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Case Reports in Cardiology
Volume 2015 (2015), Article ID 768089, 3 pages
http://dx.doi.org/10.1155/2015/768089
Case Report

Reversible Myocarditis and Pericarditis after Black Widow Spider Bite or Kounis Syndrome?

1Department of Cardiology, Samsun Training and Research Hospital, Ministry of Health, 55100 Samsun, Turkey
2Department of Endocrinology and Metabolism, Samsun Training and Research Hospital, Ministry of Health, 55100 Samsun, Turkey
3Department of Nephrology, Samsun Training and Research Hospital, Ministry of Health, 55100 Samsun, Turkey
4Department of Pediatrics, Ondokuz Mayıs University Faculty of Medicine, 55100 Samsun, Turkey
5Department of Cardiology, Faculty of Medicine, Cumhuriyet University, 58140 Sivas, Turkey

Received 26 April 2015; Revised 5 August 2015; Accepted 31 August 2015

Academic Editor: Filippo M. Sarullo

Copyright © 2015 Mehmet Yaman et al. This is an open access article distributed under the Creative Commons Attribution License, which permits unrestricted use, distribution, and reproduction in any medium, provided the original work is properly cited.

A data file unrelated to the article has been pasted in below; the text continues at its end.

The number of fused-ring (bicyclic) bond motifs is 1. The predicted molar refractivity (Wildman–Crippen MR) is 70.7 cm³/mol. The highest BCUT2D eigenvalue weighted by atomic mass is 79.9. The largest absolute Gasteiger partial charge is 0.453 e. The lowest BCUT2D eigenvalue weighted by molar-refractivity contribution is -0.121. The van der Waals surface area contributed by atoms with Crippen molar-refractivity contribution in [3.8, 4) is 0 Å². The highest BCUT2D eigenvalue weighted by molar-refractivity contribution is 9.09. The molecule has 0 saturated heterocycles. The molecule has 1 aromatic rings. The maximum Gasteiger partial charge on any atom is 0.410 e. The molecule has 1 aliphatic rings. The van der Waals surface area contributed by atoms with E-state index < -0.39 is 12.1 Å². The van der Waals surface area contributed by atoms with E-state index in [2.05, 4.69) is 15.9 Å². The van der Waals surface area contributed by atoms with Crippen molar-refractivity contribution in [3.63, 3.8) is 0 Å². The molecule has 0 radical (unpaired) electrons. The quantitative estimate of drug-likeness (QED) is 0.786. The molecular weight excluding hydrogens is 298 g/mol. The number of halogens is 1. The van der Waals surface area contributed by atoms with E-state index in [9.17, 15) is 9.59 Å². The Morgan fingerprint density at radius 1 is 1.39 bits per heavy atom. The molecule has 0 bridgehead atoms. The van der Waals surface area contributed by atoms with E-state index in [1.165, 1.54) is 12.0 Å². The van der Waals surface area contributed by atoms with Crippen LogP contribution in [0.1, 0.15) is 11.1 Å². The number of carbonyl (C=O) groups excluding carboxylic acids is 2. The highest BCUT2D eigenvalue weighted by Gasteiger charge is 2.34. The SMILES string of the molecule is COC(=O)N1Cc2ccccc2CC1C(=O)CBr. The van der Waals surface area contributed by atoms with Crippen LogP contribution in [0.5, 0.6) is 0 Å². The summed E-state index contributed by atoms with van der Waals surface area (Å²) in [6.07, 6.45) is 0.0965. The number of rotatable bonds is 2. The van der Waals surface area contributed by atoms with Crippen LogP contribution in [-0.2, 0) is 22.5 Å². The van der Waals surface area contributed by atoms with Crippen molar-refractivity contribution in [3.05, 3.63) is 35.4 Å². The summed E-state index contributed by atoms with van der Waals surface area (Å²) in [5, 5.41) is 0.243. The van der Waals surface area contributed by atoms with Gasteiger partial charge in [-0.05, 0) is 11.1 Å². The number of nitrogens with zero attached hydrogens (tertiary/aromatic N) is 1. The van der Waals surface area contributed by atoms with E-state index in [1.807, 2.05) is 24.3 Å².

Abstract

Clinical manifestation of black widow spider bite is variable and occasionally leads to death in rural areas. Cases of myocarditis and pericarditis after black widow spider bite are rare and the associated prognostic significance is unknown. Kounis syndrome has been defined as an acute coronary syndrome in the setting of allergic or hypersensitivity and anaphylactic or anaphylactoid insults that manifests as vasospastic angina or acute myocardial infarction or stent thrombosis. Allergic myocarditis is caused by myocardial inflammation triggered by infectious pathogens, toxic, ischemic, or mechanical injuries, such as drug-related inflammation and other immune reactions. A 15-year-old child was admitted to the emergency department with pulmonary edema after spider bite. ST segment depression on ECG, elevated cardiac enzymes and global left ventricular hypokinesia (with ejection fraction of 22%), and local pericardial effusion findings confirmed the diagnosis of myopericarditis. After heart failure and pulmonary edema oriented medical therapy, clinical status improved. Patient showed a progressive improvement and LV functions returned to normal on the sixth day. Myopericarditis complicating spider bite is rare and sometimes fatal. The mechanism is not clearly known. Alpha-latrotoxin of the black widow spider is mostly convicted in these cases. But allergy or hypersensitivity may play a role in myocardial damage.